Among Berlin’s museums are a number of major institutions of international renown, including the Pergamon Museum, the Gemäldegalerie and the Museum für Naturkunde. The city’s boroughs are also home to a range of heritage museums for local history as well as leading specialist museums. The Bauhaus Archive, for instance, holds the most important collection worldwide of Bauhaus artefacts, the Schwules Museum is unique in Europe, and the German Museum of Technology offers visitors to its science centre and planetarium fascinating insights into the cultural history of technology.
Not only do Berlin’s museums vary substantially in terms of their public profiles, size and focus, there are also significant differences in their ownership, administration and financing. A number of highly successful privately operated and funded institutions exist in Berlin, alongside which numerous museums receive some form of institutional funding from the public sector – whether through local, state or federal government agencies.
Berlin’s four state-owned museums – the Bröhan Museum for Art Nouveau, Art Déco and Functionalism, Berlinische Galerie / Museum of Modern Art, the German Museum of Technology and the Stiftung Stadtmuseum Berlin – are public trust foundations subject to the regulatory oversight of the Federal State of Berlin. The Brücke Museum operates as a unit of the Senate Department for Culture and Europe. Many other institutions – including the Bauhaus Archive, Domäne Dahlem, Schwules Museum and the Werkbund Archives – are administered by associations or private foundations and receive institutional funding from the Federal State of Berlin.
All of the various recipients of institutional funding in Berlin fulfil the criteria set out by the International Council of Museums (ICOM) in that they are individually “non-profit, permanent institution[s] in the service of society and its development, open to the public, which acquires, conserves, researches, communicates and exhibits the tangible and intangible heritage of humanity and its environment for the purposes of education, study and enjoyment.”
Funded jointly by the federal and state governments, the Prussian Cultural Heritage Foundation administers the seventeen national museums in Berlin, including major institutions on the Museumsinsel and the Kulturforum in Tiergarten as well as museum complexes in Charlottenburg and Dahlem. Charlottenburg Palace and Schönhausen Palace are among the assets held by the Prussian Palaces and Gardens Foundation Berlin-Brandenburg, which is owned and administered jointly by the two federal states with funding from the federal goverment. The federal government also provides funding to the Jewish Museum, Deutsches Historisches Museum (German Historical Museum), Allied Museum, German-Russian Museum and branches of the Stiftung Haus der Geschichte located at the Tränenplast and the Kulturbrauerei. A growing number of private museums operating in Berlin also draw on the Senate Department for Culture and Europe for project funding as well as consultancy and marketing services.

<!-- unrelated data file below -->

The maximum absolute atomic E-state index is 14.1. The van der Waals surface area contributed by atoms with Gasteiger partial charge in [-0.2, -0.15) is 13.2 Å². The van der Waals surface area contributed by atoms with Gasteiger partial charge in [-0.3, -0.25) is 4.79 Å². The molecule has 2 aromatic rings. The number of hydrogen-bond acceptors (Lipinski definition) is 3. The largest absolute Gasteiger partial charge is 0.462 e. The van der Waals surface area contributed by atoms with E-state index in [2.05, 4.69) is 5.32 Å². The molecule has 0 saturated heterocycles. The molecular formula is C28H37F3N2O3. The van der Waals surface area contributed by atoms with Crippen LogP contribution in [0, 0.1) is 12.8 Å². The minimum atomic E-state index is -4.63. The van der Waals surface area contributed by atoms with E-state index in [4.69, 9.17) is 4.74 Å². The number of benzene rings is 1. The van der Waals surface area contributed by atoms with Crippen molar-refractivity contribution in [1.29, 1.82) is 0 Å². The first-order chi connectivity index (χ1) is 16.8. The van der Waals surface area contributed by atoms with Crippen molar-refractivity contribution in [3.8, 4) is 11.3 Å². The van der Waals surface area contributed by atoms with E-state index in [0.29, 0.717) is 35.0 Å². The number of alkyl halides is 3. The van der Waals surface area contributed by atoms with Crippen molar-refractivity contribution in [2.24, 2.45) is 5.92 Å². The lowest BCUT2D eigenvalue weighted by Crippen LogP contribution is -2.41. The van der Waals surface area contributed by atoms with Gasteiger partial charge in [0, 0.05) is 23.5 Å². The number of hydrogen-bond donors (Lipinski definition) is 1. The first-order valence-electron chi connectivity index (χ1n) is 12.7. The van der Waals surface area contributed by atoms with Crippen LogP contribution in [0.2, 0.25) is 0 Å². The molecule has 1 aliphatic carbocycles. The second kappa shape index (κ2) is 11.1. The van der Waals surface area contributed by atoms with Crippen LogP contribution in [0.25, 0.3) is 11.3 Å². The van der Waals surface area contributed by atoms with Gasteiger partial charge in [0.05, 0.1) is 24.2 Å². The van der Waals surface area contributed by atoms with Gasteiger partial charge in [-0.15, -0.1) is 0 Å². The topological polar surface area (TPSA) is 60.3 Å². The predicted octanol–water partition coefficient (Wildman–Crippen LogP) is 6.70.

In addition to the major museums for modern and contemporary art – Berlinische Galerie, Hamburger Bahnhof etc. – institutional funding is also provided to various institutions, including KW-Kunstwerke Berlin, Künstlerhaus Bethanien and Haus am Waldsee, which do not hold their own collections, but serve as platforms for the presentation of contemporary art.
State funding is also provided to public galleries in the twelve boroughs for their programmes and exhibition work. The youth outreach organization Jugend im Museum (JiM) is also a recipient of institutional funding. A partner organization of many of Berlin’s museums, JiM supplements the regular art education and outreach programmes maintained by museums with courses and projects linked to specific exhibitions and collections.
Museums and other visual arts institutions which receive institutional funding from the Federal State of Berlin are required to implement inclusive and equitable frameworks for participation, in particular with respect to accessibility and cultural education. Admission is free of charge to children and young people below the age of eighteen.